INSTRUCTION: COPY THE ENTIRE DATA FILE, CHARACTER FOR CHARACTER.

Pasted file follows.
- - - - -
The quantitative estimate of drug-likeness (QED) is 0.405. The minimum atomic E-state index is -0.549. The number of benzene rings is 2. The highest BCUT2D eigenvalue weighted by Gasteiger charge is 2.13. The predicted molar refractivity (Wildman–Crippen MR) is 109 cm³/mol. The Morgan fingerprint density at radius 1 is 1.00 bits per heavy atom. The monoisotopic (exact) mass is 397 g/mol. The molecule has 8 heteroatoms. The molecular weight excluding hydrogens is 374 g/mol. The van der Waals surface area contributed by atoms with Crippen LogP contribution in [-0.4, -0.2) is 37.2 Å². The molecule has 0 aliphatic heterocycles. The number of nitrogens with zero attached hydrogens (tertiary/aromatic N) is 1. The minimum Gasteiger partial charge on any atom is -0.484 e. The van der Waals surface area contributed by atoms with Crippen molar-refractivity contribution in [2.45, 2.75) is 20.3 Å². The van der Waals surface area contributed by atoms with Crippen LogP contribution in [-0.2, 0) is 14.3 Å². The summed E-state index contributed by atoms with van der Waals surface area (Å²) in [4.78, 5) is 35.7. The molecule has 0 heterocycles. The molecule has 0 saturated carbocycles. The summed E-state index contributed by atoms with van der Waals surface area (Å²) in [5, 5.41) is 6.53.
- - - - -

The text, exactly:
The quantitative estimate of drug-likeness (QED) is 0.405. The minimum atomic E-state index is -0.549. The number of benzene rings is 2. The highest BCUT2D eigenvalue weighted by Gasteiger charge is 2.13. The predicted molar refractivity (Wildman–Crippen MR) is 109 cm³/mol. The Morgan fingerprint density at radius 1 is 1.00 bits per heavy atom. The monoisotopic (exact) mass is 397 g/mol. The molecule has 8 heteroatoms. The molecular weight excluding hydrogens is 374 g/mol. The van der Waals surface area contributed by atoms with Crippen LogP contribution in [-0.4, -0.2) is 37.2 Å². The molecule has 0 aliphatic heterocycles. The number of nitrogens with zero attached hydrogens (tertiary/aromatic N) is 1. The minimum Gasteiger partial charge on any atom is -0.484 e. The van der Waals surface area contributed by atoms with Crippen molar-refractivity contribution in [2.45, 2.75) is 20.3 Å². The van der Waals surface area contributed by atoms with Crippen LogP contribution in [-0.2, 0) is 14.3 Å². The summed E-state index contributed by atoms with van der Waals surface area (Å²) in [4.78, 5) is 35.7. The molecule has 0 heterocycles. The molecule has 0 saturated carbocycles. The summed E-state index contributed by atoms with van der Waals surface area (Å²) in [5, 5.41) is 6.53.